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Infrastructure manager Network Rail’s ‘Spaces & Places for Everyone’ campaign to improve disabled passengers’ experience of using the rail network was launched by comedian Francesca Martinez on July 11.
NR aims to replace the historic culture of 'bolt-on' provision for disabled customers with an approach based on 'inclusive design', putting access at the heart of the design process rather than adding on provision at a later stage.
Examples include providing evenly distributed lighting to assist visually impaired users, the provision of a toilet area for assistance dogs at the recently rebuilt Birmingham New Street station, an audio guide to Reading station developed through a partnership with Microsoft, and providing lifts and escalators to all platforms as part of the rebuilding of London Bridge station.
NR has set up a Built Environment Accessibility Panel of disabled passengers who are also experts in inclusive design and can provide technical and strategic advice to project teams.
Martinez said it was ‘really reassuring that the millions of disabled people in Britain are being considered right from the very start before rail projects leave the drawing board’.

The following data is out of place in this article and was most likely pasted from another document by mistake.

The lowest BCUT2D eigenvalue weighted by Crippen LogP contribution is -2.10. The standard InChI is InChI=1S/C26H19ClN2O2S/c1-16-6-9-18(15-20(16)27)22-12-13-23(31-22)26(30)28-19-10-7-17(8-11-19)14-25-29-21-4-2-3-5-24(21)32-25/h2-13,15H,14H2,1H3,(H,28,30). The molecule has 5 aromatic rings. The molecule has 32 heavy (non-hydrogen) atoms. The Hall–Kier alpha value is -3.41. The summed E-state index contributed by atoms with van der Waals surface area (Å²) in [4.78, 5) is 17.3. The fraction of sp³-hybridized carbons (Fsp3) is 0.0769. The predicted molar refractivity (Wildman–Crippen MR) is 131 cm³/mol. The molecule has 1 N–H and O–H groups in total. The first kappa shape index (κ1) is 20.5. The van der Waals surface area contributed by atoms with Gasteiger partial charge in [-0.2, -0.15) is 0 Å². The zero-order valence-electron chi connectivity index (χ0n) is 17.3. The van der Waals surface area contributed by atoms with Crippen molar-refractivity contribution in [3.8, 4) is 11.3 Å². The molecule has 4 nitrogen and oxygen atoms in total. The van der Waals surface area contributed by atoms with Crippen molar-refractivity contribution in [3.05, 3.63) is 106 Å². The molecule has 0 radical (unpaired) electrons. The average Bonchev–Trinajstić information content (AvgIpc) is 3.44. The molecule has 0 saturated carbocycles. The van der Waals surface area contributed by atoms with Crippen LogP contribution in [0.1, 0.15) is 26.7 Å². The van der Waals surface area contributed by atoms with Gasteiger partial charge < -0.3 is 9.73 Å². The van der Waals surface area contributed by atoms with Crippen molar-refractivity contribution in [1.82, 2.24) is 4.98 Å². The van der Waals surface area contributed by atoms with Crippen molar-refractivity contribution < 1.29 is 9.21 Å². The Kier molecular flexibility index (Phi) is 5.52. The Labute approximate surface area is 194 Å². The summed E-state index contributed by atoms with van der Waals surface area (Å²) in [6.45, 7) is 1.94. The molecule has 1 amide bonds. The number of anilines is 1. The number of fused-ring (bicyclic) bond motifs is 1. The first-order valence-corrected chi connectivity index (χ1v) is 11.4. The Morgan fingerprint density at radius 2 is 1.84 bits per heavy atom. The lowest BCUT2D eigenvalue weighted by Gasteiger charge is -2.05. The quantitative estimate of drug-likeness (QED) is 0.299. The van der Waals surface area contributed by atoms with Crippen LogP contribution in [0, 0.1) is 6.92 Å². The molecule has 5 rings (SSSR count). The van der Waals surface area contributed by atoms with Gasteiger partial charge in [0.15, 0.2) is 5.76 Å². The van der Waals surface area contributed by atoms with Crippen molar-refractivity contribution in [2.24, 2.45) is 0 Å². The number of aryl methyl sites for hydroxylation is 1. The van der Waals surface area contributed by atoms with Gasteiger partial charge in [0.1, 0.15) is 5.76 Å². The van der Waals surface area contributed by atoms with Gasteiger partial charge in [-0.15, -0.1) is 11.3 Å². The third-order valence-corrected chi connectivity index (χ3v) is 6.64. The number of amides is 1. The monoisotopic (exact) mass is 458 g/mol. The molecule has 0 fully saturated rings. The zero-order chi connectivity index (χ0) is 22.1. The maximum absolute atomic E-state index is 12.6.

Research commissioned from Populus by NR found that 63% of people with a disability would feel confident using the rail network independently, compared with 79% of non-disabled people. Of the two-thirds of people with disabilities who travel by train, 24% do not feel that their journey will be an easy one and 33% said they would use the train more if it were more accessible.
‘Most of today's railway was designed during the Victorian era when attitudes towards disability were very different’, said NR Chief Executive Mark Carne. ‘Since then, access for disabled people has been tagged-on at a later stage, rather than being a part of the initial design strategy for our railway. We know it hasn't been good enough in the past, and we need to make it easier for disabled people to plan journeys and travel by rail.
‘We are committed to changing this, and doing what is necessary to make sure that inclusivity is deeply embedded in our culture. Only then will our railway be a place where everyone can travel equally, confidently and independently.’
This article first appeared on www.railwaygazette.com
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